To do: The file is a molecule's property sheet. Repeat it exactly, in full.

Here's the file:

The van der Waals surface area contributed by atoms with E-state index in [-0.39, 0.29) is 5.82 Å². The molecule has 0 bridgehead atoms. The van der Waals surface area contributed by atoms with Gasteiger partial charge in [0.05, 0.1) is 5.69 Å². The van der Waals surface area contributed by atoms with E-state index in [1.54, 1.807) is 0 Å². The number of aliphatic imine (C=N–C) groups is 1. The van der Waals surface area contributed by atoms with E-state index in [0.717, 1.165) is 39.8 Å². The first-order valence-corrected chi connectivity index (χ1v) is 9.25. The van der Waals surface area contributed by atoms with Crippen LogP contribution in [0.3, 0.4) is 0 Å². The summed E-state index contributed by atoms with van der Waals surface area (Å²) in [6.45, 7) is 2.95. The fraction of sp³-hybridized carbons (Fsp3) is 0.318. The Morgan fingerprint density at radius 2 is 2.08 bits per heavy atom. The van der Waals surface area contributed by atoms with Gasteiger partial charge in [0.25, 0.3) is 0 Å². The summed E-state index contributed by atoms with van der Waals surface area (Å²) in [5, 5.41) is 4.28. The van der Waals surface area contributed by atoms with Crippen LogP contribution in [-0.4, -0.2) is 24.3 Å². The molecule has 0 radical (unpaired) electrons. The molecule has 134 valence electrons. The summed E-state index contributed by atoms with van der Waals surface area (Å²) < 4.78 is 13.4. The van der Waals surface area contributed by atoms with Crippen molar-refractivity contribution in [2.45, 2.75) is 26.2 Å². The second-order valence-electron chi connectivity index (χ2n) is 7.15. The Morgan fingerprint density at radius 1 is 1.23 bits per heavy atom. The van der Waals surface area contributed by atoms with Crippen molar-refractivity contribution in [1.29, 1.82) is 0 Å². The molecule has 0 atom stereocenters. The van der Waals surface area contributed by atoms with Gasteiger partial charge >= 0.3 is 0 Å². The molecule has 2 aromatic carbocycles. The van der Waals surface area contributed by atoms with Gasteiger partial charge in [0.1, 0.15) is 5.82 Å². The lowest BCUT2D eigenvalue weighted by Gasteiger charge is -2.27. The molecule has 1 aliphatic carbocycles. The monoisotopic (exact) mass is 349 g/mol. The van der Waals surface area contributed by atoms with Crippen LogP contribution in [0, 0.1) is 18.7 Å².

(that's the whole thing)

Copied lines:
The van der Waals surface area contributed by atoms with E-state index in [-0.39, 0.29) is 5.82 Å². The molecule has 0 bridgehead atoms. The van der Waals surface area contributed by atoms with Gasteiger partial charge in [0.05, 0.1) is 5.69 Å². The van der Waals surface area contributed by atoms with E-state index in [1.54, 1.807) is 0 Å². The number of aliphatic imine (C=N–C) groups is 1. The van der Waals surface area contributed by atoms with E-state index in [0.717, 1.165) is 39.8 Å². The first-order valence-corrected chi connectivity index (χ1v) is 9.25. The van der Waals surface area contributed by atoms with Crippen LogP contribution in [0.3, 0.4) is 0 Å². The summed E-state index contributed by atoms with van der Waals surface area (Å²) in [6.45, 7) is 2.95. The fraction of sp³-hybridized carbons (Fsp3) is 0.318. The Morgan fingerprint density at radius 2 is 2.08 bits per heavy atom. The van der Waals surface area contributed by atoms with Gasteiger partial charge in [0.25, 0.3) is 0 Å². The summed E-state index contributed by atoms with van der Waals surface area (Å²) in [5, 5.41) is 4.28. The van der Waals surface area contributed by atoms with Crippen LogP contribution in [-0.4, -0.2) is 24.3 Å². The molecule has 0 radical (unpaired) electrons. The molecule has 134 valence electrons. The summed E-state index contributed by atoms with van der Waals surface area (Å²) < 4.78 is 13.4. The van der Waals surface area contributed by atoms with Crippen molar-refractivity contribution in [2.45, 2.75) is 26.2 Å². The second-order valence-electron chi connectivity index (χ2n) is 7.15. The Morgan fingerprint density at radius 1 is 1.23 bits per heavy atom. The van der Waals surface area contributed by atoms with Crippen molar-refractivity contribution in [1.29, 1.82) is 0 Å². The molecule has 0 atom stereocenters. The van der Waals surface area contributed by atoms with Gasteiger partial charge >= 0.3 is 0 Å². The molecule has 2 aromatic carbocycles. The van der Waals surface area contributed by atoms with Gasteiger partial charge in [0.1, 0.15) is 5.82 Å². The lowest BCUT2D eigenvalue weighted by Gasteiger charge is -2.27. The molecule has 1 aliphatic carbocycles. The monoisotopic (exact) mass is 349 g/mol. The van der Waals surface area contributed by atoms with Crippen LogP contribution in [0, 0.1) is 18.7 Å².